How should businesses reap the benefits of personalization without running the risk of breaching valid privacy principles?

Stick to the letter and the spirit of privacy principles and laws

Personalization should never come at the cost of legal compliance. Businesses must understand and comply with legal and ethical requirements as laid down in the GDPR guidelines. Your customers must be confident that the information they give you is safe and secure, and that you will deal with it ethically and responsibly.

Be transparent, and don’t overwhelm your customers

Tell your customers how your data is collected and get them to give their consent as stipulated in the GDPR principles. Your communication about data protection must be clear, easily understandable, and concise. Don’t expect your customers to wade through interminably long privacy notices!

Personalization and data privacy policies must be in sync

Collect all your data in a transparent manner, collect only data that you absolutely need, and keep it absolutely safe.

Avoid ‘inappropriate tactics’ like the plague!

Don’t use ‘push’ notifications and customers’ locations to personalize recommendations. These tactics make customers uncomfortable as they regard them as invasive. Rather just listen closely to your customers and take their feedback on board diligently.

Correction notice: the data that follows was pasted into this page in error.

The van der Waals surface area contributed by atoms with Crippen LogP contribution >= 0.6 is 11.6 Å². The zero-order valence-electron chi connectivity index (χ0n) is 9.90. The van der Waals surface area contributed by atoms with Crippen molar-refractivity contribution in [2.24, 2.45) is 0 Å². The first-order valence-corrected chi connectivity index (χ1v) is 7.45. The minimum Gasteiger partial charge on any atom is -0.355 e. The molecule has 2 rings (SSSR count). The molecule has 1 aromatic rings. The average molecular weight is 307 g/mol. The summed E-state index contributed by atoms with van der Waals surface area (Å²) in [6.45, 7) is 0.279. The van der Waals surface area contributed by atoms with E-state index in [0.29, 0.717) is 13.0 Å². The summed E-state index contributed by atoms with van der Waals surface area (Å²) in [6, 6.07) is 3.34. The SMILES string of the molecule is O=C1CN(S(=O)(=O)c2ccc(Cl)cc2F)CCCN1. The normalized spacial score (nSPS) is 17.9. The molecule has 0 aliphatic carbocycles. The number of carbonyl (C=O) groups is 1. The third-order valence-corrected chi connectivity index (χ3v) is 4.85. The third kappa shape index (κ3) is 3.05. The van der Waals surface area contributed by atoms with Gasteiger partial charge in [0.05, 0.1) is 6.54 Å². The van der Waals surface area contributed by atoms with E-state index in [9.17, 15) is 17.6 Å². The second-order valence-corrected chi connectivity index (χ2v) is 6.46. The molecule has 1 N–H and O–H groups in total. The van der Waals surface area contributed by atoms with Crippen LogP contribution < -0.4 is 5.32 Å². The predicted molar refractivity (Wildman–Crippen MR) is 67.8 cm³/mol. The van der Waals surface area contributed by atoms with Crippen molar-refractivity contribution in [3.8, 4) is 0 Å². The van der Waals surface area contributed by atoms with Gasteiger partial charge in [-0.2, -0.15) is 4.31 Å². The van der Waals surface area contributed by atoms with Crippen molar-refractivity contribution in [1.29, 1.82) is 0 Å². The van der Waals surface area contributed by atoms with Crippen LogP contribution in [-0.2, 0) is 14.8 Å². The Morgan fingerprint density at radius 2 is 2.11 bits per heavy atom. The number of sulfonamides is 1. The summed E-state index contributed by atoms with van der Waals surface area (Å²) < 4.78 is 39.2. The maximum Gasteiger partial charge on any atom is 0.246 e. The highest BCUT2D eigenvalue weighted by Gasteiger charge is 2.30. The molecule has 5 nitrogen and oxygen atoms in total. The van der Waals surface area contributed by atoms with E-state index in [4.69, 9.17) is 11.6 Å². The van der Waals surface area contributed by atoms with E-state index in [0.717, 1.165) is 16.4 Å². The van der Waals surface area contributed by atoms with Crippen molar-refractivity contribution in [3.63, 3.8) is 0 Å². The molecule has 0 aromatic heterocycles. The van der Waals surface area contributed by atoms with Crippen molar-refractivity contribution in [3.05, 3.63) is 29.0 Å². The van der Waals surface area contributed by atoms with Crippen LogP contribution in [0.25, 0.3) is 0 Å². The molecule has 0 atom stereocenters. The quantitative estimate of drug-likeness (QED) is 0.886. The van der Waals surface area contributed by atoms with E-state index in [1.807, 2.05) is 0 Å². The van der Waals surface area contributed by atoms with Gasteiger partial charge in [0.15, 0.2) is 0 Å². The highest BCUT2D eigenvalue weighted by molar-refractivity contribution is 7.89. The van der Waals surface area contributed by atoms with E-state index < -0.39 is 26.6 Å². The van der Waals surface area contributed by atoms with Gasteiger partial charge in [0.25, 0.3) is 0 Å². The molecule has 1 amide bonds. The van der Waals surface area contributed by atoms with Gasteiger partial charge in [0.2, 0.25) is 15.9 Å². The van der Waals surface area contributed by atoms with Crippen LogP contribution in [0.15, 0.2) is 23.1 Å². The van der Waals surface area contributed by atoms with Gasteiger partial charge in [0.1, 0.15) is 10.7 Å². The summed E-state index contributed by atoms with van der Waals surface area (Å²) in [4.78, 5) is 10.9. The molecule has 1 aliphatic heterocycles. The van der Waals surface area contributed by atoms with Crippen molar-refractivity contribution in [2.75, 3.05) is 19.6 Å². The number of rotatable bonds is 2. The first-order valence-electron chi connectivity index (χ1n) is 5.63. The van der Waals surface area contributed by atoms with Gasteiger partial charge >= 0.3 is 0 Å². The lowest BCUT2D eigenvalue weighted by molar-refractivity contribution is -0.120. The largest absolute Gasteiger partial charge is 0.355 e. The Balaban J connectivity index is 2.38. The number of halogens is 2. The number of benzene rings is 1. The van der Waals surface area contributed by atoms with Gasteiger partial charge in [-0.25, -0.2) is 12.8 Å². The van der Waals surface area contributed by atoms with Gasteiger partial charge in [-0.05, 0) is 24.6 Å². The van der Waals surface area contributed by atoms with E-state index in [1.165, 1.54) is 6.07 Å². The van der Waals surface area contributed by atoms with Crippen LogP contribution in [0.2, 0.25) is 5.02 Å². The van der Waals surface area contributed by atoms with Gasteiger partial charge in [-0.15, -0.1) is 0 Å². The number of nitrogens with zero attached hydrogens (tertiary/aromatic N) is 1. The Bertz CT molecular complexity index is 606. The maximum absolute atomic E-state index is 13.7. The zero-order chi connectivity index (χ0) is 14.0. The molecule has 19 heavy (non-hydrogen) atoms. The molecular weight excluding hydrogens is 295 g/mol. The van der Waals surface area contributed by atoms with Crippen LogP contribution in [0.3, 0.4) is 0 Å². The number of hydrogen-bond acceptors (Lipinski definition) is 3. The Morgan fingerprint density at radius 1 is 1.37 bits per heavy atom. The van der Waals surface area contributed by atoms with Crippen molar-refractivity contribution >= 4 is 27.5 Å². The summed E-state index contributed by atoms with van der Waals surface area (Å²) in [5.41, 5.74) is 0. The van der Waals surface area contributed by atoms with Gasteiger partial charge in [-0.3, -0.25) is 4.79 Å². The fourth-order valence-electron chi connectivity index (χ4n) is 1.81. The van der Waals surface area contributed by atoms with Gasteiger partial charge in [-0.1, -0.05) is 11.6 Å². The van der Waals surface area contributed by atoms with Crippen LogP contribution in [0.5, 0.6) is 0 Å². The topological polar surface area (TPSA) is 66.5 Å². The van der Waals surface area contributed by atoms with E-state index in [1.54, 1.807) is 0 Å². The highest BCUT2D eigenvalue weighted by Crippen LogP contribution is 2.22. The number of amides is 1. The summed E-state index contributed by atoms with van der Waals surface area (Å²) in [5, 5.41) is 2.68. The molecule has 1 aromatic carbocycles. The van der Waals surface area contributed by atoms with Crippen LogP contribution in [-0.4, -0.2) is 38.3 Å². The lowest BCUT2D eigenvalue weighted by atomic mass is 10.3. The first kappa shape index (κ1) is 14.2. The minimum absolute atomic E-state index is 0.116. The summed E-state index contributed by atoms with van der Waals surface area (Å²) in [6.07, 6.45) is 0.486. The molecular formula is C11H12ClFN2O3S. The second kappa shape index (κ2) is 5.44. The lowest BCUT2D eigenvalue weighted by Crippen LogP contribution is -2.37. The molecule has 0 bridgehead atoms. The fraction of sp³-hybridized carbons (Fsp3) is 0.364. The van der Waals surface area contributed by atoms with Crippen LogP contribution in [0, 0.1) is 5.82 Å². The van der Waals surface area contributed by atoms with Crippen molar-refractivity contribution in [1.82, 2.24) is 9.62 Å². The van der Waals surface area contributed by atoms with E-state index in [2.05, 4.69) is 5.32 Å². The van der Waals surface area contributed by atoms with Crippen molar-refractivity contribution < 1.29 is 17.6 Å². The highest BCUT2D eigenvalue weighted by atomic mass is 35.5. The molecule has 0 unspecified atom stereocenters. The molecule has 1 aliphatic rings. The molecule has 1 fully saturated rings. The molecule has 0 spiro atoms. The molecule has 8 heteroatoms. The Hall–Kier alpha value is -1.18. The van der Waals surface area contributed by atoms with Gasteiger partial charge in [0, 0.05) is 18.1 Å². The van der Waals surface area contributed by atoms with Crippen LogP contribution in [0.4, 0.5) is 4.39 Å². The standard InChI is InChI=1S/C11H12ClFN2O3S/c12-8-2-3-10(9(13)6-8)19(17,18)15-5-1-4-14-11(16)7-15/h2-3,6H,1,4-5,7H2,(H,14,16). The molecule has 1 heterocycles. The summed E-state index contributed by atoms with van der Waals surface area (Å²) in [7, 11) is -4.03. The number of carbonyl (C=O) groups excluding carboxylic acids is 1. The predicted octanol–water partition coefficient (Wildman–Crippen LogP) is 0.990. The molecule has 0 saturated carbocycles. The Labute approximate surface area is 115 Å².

Make use of anonymised and aggregate data

This ‘safer’ type of anonymized data is more acceptable to customers, and it evokes a lot less suspicion than more hyper-personalized services do.

Your whole brand and business must address the personalization and data protection issues

If you’re going to earn customer trust, you need to make sure everyone in your business is on board regarding data protection and privacy. Everyone involved must also be trained in the ethical use of data. This will earn your customers’ trust and make them more willing to sharing their data with you.

As mentioned in a noteworthy SAS study, businesses that treat their customers’ data with diligent care will be rewarded, whereas those that don’t run the risk of losing their customers as a result of the loss of their reputation.

A quick checklist for balancing privacy and personalization

We suggest you measure your data collection strategies against this straightforward checklist to ensure that you adhere to legal and ethical principles.

  • Transparency, transparency and then transparency yet again, because we live in online goldfish bowls! The more open and transparent you are, the better you will be able to balance customers’ privacy with ethical data collection and effective personalization.
  • Ensure your data collection is purely focused on the customer’s needs and with the aim to improve their interaction with you.
  • Always respect the customer’s decision. If they wish to move on, facilitate access to their data to make the transition problem-free.
  • Build an ethical, principled and well-trained marketing team whose second name is compliance with GDPR legal and ethical principles.
  • Focus on building customer relationships based on trust and confidence.